Press reports at the time state James was reburied in a black and/or a metal coffin but it was later discovered, when the body was exhumed in 1995, that the coffin was actually a cheap pine box with silver-plated handles.
A funeral was held for the reburial and six members of Quantrill’s Raiders served as pallbearers. No prayers were read and James was buried in silence in the presence of a small crowd, which included his mother, Zerelda Samuels, his brother Frank James and his son Jesse James Jr.
On July 17, 1995, due to repeated claims that Jesse James faked his death, James’ body was exhumed from Mount Olivet Cemetery for DNA testing. When James’ body was dug up, it was discovered that the coffin had deteriorated and the body was badly decomposed due to being exposed to the elements.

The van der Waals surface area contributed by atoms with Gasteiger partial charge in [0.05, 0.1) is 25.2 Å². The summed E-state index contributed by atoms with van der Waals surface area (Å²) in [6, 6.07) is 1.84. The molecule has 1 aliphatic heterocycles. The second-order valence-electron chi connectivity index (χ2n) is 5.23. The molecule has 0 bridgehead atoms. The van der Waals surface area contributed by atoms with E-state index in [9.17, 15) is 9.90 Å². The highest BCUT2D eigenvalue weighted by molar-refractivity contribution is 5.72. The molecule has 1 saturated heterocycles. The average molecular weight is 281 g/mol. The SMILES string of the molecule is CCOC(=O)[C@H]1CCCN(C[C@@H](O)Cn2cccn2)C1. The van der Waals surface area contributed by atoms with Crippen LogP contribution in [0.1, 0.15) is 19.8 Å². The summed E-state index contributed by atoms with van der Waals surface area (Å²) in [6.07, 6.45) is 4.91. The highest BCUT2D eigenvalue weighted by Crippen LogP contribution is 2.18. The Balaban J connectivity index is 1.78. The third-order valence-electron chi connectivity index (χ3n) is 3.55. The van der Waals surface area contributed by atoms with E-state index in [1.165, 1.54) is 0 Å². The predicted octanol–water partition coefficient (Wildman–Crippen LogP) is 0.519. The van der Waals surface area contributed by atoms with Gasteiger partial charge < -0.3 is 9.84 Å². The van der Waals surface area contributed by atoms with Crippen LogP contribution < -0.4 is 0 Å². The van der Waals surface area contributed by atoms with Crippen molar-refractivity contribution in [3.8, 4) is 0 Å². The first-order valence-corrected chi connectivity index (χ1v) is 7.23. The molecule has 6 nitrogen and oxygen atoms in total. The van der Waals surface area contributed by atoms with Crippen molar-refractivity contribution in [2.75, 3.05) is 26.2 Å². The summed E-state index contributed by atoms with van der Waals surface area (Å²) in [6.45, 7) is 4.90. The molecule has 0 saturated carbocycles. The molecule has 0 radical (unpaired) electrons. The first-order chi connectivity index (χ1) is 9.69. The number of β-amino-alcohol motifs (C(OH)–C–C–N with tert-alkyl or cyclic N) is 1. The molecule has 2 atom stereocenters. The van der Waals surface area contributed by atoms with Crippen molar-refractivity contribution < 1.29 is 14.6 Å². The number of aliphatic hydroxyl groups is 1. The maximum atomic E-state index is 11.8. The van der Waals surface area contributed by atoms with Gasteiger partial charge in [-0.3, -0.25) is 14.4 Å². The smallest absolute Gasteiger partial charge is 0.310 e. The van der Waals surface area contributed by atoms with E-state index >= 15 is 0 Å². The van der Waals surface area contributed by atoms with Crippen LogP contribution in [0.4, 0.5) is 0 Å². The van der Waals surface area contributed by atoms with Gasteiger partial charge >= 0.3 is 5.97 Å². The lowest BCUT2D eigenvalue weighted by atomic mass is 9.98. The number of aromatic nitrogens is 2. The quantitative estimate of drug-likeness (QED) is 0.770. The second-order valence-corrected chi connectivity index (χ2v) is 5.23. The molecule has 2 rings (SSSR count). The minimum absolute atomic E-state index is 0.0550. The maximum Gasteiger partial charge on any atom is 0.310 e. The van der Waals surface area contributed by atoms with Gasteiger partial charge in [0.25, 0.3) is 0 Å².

After the DNA tests were completed, a funeral was held on Saturday, October 28, at the Knights of Columbus Community Center before the body was reburied in Mount Olivet Cemetery.
Over 600 people attended the funeral, which was organized by Robert L. Hawkins III a commander of the Sons of Confederate Veterans. Attendees included James’ six great-grandchildren and over a dozen people dressed in Confederate uniforms who took turns standing honor guard over the casket.
Two groups of pallbearers, one made up of eight historians, and the other by eight descendants of Confederate soldiers, helped carry the casket into and out of the hall.